Efficacy[edit]

In 2001, a review found insufficient evidence to support equine acupuncture. The review found uniformly negative results in the highest quality studies.[9] In 2006, a systematic review of veterinary acupuncture found "no compelling evidence to recommend or reject acupuncture for any condition in domestic animals", citing trials with, on average, low methodological quality or trials that are in need of independent replication.[1] In 2009, a review on canine arthritis found "weak or no evidence in support of" various treatments, including acupuncture.[10]

Related methods[edit]

Acupuncture refers to the use of dry needles; however, there are several related methods which do not use these, or may use a modified type of needle or stimulator.

  • Electroacupuncture: Electrical stimulation at an acupuncture point. This may by given on or through the surface of the skin. Various combinations of acupuncture points can be selected to induce electropuncture analgesia in animals. Generally, analgesia is achieved near to the sites of electropuncture.[11]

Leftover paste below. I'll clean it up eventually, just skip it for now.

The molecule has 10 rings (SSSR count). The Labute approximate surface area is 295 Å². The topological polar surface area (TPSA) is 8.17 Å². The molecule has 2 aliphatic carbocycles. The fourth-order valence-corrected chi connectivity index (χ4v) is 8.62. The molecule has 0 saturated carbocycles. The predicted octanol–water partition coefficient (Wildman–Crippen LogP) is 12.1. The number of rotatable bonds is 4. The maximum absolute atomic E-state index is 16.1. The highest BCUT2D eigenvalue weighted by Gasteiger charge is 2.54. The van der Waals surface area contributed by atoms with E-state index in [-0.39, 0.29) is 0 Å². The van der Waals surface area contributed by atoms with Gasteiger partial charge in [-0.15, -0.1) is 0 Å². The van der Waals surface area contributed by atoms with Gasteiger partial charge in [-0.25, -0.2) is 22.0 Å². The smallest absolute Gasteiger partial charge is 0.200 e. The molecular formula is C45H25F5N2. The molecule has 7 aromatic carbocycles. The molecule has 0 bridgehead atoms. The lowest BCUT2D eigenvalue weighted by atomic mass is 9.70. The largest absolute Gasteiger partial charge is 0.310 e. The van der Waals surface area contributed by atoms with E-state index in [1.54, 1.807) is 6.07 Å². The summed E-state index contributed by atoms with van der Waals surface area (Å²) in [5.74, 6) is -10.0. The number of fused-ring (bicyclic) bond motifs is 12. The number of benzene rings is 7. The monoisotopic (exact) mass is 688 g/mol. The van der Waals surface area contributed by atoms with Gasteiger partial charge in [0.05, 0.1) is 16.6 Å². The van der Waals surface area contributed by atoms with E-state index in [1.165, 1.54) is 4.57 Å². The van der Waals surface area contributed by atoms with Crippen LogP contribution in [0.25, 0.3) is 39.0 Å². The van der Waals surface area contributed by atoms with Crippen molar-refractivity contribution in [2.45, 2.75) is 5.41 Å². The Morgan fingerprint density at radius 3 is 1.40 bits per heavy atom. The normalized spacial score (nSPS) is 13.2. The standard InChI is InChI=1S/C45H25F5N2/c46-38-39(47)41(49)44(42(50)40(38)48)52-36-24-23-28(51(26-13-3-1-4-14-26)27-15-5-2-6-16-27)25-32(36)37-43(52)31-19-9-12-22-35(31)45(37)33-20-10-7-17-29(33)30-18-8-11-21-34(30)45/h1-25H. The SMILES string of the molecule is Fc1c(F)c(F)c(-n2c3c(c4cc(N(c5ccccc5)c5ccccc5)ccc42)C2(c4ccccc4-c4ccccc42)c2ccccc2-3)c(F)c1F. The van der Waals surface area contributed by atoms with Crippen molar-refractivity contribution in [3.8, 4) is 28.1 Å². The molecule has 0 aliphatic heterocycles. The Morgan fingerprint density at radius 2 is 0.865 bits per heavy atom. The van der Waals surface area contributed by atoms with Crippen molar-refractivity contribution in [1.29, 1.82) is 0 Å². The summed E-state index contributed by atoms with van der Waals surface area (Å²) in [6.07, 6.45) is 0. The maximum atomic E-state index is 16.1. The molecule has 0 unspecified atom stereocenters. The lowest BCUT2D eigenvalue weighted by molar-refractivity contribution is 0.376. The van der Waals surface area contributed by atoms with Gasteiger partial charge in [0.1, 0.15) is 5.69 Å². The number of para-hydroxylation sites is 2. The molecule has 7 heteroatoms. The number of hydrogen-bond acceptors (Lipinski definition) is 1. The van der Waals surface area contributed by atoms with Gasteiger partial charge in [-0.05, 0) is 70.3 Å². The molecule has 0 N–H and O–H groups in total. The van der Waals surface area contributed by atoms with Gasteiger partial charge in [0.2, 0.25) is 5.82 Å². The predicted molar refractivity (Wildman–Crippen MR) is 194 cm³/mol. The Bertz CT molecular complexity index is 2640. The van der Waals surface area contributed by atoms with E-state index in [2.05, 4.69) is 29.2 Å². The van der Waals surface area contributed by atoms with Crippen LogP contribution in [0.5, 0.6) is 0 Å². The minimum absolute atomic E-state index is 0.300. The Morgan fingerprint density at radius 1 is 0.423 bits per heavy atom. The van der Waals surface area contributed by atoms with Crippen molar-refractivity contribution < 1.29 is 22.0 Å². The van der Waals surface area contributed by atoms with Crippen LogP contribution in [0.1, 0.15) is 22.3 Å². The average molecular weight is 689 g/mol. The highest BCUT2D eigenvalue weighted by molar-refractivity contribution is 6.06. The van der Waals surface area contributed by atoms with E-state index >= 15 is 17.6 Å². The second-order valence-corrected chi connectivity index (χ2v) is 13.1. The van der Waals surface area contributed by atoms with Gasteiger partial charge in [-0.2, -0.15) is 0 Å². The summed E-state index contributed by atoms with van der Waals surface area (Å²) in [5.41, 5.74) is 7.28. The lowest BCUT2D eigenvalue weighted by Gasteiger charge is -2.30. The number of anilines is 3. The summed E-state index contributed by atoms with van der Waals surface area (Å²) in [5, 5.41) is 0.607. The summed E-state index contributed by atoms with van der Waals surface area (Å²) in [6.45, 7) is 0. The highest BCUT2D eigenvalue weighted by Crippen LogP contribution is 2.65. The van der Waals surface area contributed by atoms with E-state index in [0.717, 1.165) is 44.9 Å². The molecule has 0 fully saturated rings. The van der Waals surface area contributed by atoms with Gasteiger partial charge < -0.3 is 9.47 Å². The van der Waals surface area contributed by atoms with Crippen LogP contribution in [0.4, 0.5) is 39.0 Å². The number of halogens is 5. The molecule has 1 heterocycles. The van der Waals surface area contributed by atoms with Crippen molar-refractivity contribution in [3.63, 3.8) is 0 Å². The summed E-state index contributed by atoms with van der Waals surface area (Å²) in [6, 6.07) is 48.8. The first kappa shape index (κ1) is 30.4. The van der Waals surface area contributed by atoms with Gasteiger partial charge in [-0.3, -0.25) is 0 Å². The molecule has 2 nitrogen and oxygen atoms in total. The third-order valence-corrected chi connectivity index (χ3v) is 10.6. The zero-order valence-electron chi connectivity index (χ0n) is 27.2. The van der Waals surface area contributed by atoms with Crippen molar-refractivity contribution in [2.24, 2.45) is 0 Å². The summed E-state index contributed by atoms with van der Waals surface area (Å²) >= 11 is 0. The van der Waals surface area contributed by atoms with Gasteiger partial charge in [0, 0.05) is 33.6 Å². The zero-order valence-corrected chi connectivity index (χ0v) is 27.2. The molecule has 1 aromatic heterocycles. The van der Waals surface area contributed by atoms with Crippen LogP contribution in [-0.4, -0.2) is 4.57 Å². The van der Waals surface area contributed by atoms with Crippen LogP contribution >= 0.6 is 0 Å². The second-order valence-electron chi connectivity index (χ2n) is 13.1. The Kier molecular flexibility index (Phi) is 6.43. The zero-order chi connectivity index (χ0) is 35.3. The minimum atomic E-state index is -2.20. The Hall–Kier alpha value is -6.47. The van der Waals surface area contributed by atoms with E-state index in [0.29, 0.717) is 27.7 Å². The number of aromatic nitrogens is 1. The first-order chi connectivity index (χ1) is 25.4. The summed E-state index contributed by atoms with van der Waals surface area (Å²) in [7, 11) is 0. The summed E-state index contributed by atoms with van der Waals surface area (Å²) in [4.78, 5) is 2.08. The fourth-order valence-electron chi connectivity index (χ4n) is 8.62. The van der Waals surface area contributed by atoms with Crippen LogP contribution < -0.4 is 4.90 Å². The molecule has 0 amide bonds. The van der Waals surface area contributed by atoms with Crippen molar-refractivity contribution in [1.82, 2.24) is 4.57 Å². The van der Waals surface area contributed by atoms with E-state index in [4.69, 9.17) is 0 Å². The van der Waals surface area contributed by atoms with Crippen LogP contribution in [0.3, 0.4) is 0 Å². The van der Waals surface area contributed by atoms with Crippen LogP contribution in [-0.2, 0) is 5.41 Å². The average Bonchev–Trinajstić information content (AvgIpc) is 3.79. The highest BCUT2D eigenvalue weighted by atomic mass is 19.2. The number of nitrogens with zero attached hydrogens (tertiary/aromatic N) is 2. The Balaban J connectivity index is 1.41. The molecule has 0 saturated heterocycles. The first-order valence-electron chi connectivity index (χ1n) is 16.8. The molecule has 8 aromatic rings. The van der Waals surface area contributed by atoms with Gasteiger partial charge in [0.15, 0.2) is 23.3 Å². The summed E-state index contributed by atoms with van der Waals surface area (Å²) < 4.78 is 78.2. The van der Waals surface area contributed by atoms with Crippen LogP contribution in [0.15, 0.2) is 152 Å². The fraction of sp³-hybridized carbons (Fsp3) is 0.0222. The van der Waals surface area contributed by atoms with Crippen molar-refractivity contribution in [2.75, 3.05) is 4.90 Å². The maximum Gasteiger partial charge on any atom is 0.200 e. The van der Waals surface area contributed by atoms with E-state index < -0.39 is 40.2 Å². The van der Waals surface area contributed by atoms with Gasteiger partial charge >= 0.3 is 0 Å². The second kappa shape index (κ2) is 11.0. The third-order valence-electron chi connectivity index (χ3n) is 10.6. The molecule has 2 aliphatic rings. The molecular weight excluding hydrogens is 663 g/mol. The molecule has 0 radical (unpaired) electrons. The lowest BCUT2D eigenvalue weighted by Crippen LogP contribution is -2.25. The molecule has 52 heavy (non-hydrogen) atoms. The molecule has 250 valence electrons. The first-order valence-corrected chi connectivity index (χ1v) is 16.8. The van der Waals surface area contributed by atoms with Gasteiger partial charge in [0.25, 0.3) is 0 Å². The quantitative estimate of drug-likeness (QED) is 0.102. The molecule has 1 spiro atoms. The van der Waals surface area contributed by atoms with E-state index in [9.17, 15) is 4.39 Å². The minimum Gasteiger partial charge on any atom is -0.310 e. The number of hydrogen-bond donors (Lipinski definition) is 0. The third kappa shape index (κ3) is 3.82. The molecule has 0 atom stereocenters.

A study on the use of electroacupuncture on dogs after back surgery reported ambiguous results. In the study, the post-operation dogs were assigned a pain score eight times within a 72-hour time-frame. Though significantly lower pain scores were found in the treatment group at 36 hours, the scores did not differ from the control group at any other time.[12]

  • Aquapuncture: Injection of a drug or a liquid (e.g. vitamin B12) at acupuncture points.
  • Acupressure: Application of pressure at acupuncture points.
  • Moxibustion: Using a burning herbal stick to stimulate and warm acupuncture points.
  • Lasers: Lasers can sometimes be used to stimulate acupunture points.
  • Implantation: Gold or silver beads (or other stimulants) are sometimes implanted at acupuncture points.

Organizations[edit]

The International Veterinary Acupuncture Society (IVAS) was founded in the US in 1974 and the first certification exam was held in 1975 when there were only 80 members of the society. IVAS has grown worldwide and in 2015 the membership exceeds 1,800.[13] The Association of British Veterinary Acupuncturists was formed in 1987.[14] In 2014, American Veterinary Medical Association (AVMA) admitted the American Academy of Veterinary Acupuncture (AAVA) as a "Constituent Allied Veterinary Organization".[15] The American Board of Animal Acupuncture (ABAA) is the only certification agency for licensed acupuncturists practicing animal acupuncture in the US.[16]